Monday, May 4, 2009

Today's post is brought to you by the letter C

edna's cake
Originally uploaded by norvegal

So many good things start with the letter C. Cashmere, chocolate, cat (both the four-legged and two-legged kind, especially if your last name is Bordhi), Clara (of course), and CAKE.

Cake has been on my mind after I read a particularly poignant piece by Orangette. She wrote,

Lately, I’ve been thinking a lot about cake. This is not an unusual condition for me, but it happens particularly often when I’m feeling frazzled or tired or harried, right around the same time that I start listening to the easy listening station on the car radio and feeling genuinely soothed by it. It’s pretty clear that you need a good night’s sleep when “Peaceful Easy Feeling” comes on the stereo and you almost choke up, sitting there behind the wheel of your Honda with its missing hubcaps, singing a mournful duet with Glenn Frey as you thump-thump over the speed bumps of residential Seattle. It is also pretty clear that you need cake.

After yesterday's episode, it's pretty clear that I need cake. Not a thick gunky tower of sweetness, but something simple, pillowy, and soothing that will ground my body and make things ok again.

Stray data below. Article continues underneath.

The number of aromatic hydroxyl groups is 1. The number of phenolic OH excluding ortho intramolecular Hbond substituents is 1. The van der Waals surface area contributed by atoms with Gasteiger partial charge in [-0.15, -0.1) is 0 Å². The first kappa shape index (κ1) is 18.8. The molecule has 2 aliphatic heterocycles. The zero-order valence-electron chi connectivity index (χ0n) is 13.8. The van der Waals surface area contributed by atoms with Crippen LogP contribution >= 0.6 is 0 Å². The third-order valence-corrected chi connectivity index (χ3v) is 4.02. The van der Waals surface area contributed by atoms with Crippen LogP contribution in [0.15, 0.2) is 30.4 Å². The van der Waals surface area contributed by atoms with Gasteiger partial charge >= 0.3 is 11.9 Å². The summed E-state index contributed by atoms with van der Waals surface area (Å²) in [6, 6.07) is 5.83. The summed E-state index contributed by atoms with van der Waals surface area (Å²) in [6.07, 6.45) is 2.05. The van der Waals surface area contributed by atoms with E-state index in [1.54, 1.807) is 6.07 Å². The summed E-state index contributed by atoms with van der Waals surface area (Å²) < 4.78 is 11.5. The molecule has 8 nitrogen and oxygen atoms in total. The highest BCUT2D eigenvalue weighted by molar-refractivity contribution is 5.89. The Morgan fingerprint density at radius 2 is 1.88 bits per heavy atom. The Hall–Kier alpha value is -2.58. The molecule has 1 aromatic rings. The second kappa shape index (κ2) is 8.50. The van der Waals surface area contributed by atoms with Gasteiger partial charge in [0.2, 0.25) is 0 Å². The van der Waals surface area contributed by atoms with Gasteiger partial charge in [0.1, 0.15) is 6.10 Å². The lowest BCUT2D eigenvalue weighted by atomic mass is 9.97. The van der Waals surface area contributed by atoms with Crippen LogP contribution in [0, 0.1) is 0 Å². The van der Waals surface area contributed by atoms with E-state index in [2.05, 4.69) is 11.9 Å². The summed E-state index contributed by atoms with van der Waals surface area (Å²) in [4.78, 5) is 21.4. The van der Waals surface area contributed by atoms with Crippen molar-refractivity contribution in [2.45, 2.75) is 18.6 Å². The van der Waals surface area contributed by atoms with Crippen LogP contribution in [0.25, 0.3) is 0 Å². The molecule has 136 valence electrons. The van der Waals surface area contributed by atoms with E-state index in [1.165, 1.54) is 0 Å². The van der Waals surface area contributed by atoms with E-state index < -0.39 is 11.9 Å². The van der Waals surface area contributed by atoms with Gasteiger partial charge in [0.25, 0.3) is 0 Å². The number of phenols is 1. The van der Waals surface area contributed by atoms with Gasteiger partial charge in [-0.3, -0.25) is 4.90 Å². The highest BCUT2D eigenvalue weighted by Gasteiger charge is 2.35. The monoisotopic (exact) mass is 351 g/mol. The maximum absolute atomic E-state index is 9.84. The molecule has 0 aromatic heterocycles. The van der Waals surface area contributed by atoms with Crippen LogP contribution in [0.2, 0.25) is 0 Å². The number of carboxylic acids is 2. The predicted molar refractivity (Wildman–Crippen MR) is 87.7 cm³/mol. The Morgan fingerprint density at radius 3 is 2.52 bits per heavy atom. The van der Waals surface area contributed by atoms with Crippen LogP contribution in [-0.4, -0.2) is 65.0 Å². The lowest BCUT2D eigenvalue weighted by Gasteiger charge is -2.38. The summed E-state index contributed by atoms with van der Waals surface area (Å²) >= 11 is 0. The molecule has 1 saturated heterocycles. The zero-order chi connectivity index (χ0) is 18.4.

I pulled out my copy of Edna Lewis's The Taste of Country Cooking and turned to page 86 for the cake that had inspired Orangette to wax poetic. It's called the Busy-Day Cake, and it's an extremely simple recipe - just your usual flour, butter, milk, sugar, eggs, baking powder, vanilla, and nutmeg. I swapped buttermilk for the milk, but otherwise kept to the script.

And yet there is something magic in the precise combination of those ingredients. What came out of my oven 40 minutes later was not only beautiful, it was calming and healing. Lofty and moist, not too sweet, and with a fine and perfectly crunchy layer on the outside. In the comfort food repertoire, this is the cake equivalent of homemade chicken broth. And, since I can't take Thanh up on her offer of homemade Vietnamese chicken porridge (which I do believe would make everything better again), I'll just eat cake.


rho said...

you are evil ;) So should I buy this book for the one recipe or is it jam packed full of other wonderful recipes??

Clara Parkes said...

Hey Rho! It is full of wonderful recipes AND it is full of beautiful stories about all the good food and traditions of her childhood. So I'd say buy it half for the recipes, buy it half for the stories. But do buy it. :-)

Thanh said...

Hi Clara: So glad to read that you are feeling well enough to bake. Working in the kitchen is another remedy for illness, especially when good cake is the reward. Happy Spring!